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Diversification is a word that investors hear every day in the markets. It's an important concept – “don't put all your eggs in one basket.” To most, it simply means choosing a mixture of stocks and bonds and ensuring that the stocks you hold are from various sectors of the economy and come in varying sizes from large cap to small cap. But these changes are only superficial, there's still one more layer that tends to be overlooked – investing overseas. Domestic market risk is what happens when a portfolio consists only of US-stocks. That means any event specific to US markets like an unexpected drop in GDP or political event will impact US stocks far more than those situated outside of the US. For investors to be diversified against regional-specific risks, there needs to be an inclusion of international holdings. Ways to invest internationally Picking an international investment can be a daunting task. It's hard to perform due diligence on a company you have never heard of with limited information to go on. Unless you have unique knowledge of… Read more

Bear markets are the bane of every investor's portfolio. They can strike quickly without much warning and turn a profitable year into a disaster. Panic sets in fast and the markets become a mad scramble to sell stocks before everyone else to avoid taking on even more losses. There are few things in the markets scarier than watching the indexes drop more than a percent day after day. Bear markets bring with it large swings in volatility which can be disconcerting to even the staunchest investor. But with volatility comes profitable opportunities for those that have the ability to think differently. In many cases, not only are bear markets not something to be afraid of, but something to look forward to. Combining offense and defense Whether it's a bull market or a bear market, each sector of the economy and its associated industries don't all perform the same way at the same time. In other words, not every industry will be undergoing a bullish upswing or bearish reversal at any given moment. That means even in the midst of a… Read more

The markets have become a volatile place of late triggered by a host of catalysts like rising interest rates and high stock valuations. Adding fuel to the fire is Trump's newest policy of tariffs aimed at combating the United States' trade deficit and retaliating against China. The result is heightened fears of escalating tit-for-tat maneuvers that could end in an all-out trade war. A trade war is a bit of a mixed bag for markets. Certain industries will obviously be impacted while others may escape relatively unharmed. A trade war will certainly impact markets in a broad way, though, and many unrelated industries could see increased volatility as a result. You can be sure it will impact your portfolio, but there are steps you can take to minimize its impact and even benefit from upcoming changes. Your war portfolio If a trade war does break out, there are a number of things you can do to protect your portfolio and even benefit from the increased volatility. As with any major market-moving event, staying focused and avoiding panicked decisions is the… Read more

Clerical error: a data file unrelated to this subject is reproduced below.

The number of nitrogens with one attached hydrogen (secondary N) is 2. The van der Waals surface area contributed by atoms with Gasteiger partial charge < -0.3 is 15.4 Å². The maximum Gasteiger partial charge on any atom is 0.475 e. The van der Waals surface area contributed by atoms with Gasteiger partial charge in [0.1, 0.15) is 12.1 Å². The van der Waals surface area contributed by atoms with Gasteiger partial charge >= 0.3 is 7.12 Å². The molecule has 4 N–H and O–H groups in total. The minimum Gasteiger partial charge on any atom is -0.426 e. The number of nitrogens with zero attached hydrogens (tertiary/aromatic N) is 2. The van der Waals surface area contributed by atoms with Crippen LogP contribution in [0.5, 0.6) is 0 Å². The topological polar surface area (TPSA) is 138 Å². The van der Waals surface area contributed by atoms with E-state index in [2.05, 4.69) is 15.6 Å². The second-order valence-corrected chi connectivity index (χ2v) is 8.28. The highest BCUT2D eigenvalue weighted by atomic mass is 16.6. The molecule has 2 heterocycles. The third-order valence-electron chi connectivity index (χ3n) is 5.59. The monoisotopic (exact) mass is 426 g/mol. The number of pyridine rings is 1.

You don't have to look far to find advertisements claiming 1000% returns or higher trading penny stocks. They sell for just pennies, as the name implies, giving investors the impression that they are cheap and therefore have more possible upside movement. It can seem tempting to buy thousands of shares of a company's stock that sells for just $0.01 a share and imagine that it's not really that risky because you're not spending much. And because it doesn't take much, these stocks can easily rise in value creating huge gains for investors. But far more often these stocks lose value or even go bankrupt. Investors should take extreme caution when considering a penny stock for their portfolio. What penny stocks are Stocks like General Electric or Amazon trade on exchanges such as the NYSE or the NASDAQ. These exchanges have certain requirements and regulations in place to ensure that stocks trading on them meet guidelines like financial accounting standards and proper reporting to protect investors from fraudulent activity. Penny stocks, however, trade over-the-counter on what's commonly called the pink sheets.… Read more

There's a common philosophy in real estate – buy the worst house in the best neighborhood. The opportunities for profit are highest when you purchase something that needs a lot of work, but because it's in a good location, the resultant gains are relatively easy to obtain. The stock market works in a similar fashion, only instead of neighborhoods and houses, you have industries and individual stocks. And like real estate, values are often strengthened by the neighborhood, or industry, that they're located in. A good stock in a poorly performing sector doesn't have room for growth and lacks positive catalysts to move higher. In order to maximize profits and minimize losses, you'll need to be selective with your stock picks. That means buying only the best companies for the role they'll play in your portfolio. Creating a playlist There are roughly 630,000 companies that are publicly traded in the world. Trying to narrow down that list to find the best of the best may seem like a daunting, if not altogether insurmountable task. Luckily, there is a way to… Read more